Inside Samsung’s Secret Strategy to Rule the Semiconductor World


  • Samsung wants to be top in chips again, battling Intel and Nvidia.
  • Challenges include market shifts and tough competition in memory and foundry sectors.
  • Samsung stays positive, focusing on innovation for future growth.

Samsung, a global tech powerhouse, is setting its sights on reclaiming the coveted No.1 position in the semiconductor market within the next two to three years, according to Kyung Kye-hyun, the CEO of Samsung’s Device Solution (DS) Division. At the company’s recent annual shareholder meeting, Kyung emphasized Samsung’s commitment to surpassing its competitors and addressing challenges within its chip division.

During the Q&A session at the shareholder meeting, Kyung faced tough questions primarily focused on Samsung’s chip division. Despite its longstanding dominance in various tech sectors, Samsung’s semiconductor division has recently faced setbacks, leading to a shift in focus and increased scrutiny from shareholders.

Market dynamics and competition

In 2023, Samsung slipped to third place in global semiconductor revenue, losing its top spot to Intel and trailing behind Nvidia, according to analyst firm Omdia. This decline underscores the intensifying competition and challenges within the semiconductor industry.

The semiconductor market, known for its cyclical nature, has witnessed fluctuations in recent years, impacting major players like Samsung, SK Hynix, and Micron. The rise of Nvidia, particularly in segments like high bandwidth memory (HBM), has added to Samsung’s competitive pressures.

Samsung’s semiconductor division heavily relies on the memory market, with DRAM and NAND products being its cornerstone. Despite recent downturns, the division anticipates an upswing in the memory market, driven by increased demand for data centers and consumer electronics.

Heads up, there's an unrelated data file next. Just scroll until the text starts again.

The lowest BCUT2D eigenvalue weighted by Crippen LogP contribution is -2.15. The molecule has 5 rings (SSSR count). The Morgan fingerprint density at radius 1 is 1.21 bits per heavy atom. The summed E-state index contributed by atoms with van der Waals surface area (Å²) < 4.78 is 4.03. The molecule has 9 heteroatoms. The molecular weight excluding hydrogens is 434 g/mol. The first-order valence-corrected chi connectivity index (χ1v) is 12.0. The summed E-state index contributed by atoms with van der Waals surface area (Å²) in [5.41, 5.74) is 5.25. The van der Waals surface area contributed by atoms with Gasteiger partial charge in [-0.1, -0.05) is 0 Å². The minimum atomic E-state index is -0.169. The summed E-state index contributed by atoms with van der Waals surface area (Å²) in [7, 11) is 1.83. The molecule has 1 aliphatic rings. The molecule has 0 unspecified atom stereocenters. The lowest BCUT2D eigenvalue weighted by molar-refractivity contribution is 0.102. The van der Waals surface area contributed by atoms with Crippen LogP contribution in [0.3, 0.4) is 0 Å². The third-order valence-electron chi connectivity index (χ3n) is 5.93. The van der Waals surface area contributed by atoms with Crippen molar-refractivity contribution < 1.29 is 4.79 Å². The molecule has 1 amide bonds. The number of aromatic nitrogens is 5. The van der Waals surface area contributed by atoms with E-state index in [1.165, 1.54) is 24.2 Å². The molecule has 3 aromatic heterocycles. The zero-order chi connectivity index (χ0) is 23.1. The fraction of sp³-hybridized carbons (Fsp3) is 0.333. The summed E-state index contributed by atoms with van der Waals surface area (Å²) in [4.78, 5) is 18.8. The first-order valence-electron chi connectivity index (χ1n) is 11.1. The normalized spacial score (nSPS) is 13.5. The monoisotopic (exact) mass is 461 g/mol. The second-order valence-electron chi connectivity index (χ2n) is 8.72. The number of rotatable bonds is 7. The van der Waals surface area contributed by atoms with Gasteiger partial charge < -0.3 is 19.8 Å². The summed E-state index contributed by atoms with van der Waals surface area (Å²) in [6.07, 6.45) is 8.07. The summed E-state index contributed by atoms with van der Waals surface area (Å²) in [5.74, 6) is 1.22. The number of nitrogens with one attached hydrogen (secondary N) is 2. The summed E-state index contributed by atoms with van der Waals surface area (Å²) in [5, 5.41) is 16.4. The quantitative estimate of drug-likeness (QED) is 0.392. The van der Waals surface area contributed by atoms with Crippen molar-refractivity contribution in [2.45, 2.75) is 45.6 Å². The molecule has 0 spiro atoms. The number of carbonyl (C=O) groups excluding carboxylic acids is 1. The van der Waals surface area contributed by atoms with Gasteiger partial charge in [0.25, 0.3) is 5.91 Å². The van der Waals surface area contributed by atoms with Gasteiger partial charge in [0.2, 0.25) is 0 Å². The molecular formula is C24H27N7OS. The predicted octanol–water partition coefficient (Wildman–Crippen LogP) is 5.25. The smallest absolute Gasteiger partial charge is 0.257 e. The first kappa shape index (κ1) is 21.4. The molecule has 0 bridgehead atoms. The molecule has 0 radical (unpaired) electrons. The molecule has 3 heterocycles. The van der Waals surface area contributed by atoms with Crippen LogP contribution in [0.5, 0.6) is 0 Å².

Introducing new technologies like HBM3E presents opportunities for Samsung to differentiate itself and gain an edge over competitors. However, challenges persist, including strategic moves by rivals like SK Hynix and Micron in the HBM space.

In the foundry segment, Samsung faces stiff competition from industry leader TSMC. While Samsung was the first to introduce a 3nm process node, it has struggled to attract major customers, citing alleged yield rate issues.

Intel’s reentry into the foundry market poses another challenge for Samsung. With ambitious plans to become the second-largest foundry by 2030, Intel’s resurgence could intensify competition in the semiconductor landscape.

Samsung prospects and diversification efforts

Despite challenges, Samsung remains optimistic about its semiconductor division’s prospects. The company is exploring new opportunities in emerging sectors such as AI and automotive, aiming to leverage its expertise in memory, logic, and foundry to drive growth. Samsung’s strategic initiatives, including developing AI accelerators and processor-in-memory (PIM) technologies, demonstrate its commitment to innovation and diversification.

Disclaimer. The information provided is not trading advice. Cryptopolitan.com holds no liability for any investments made based on the information provided on this page. We strongly recommend independent research and/or consultation with a qualified professional before making any investment decisions.

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James Kinoti

A crypto enthusiast, James finds pleasure in sharing knowledge on fintech, cryptocurrency as well as blockchain and frontier technologies. The latest innovations in the crypto industry, crypto gaming, AI, blockchain technology, and other technologies are his preoccupation. His mission: be on track with transformative applications in various industries.

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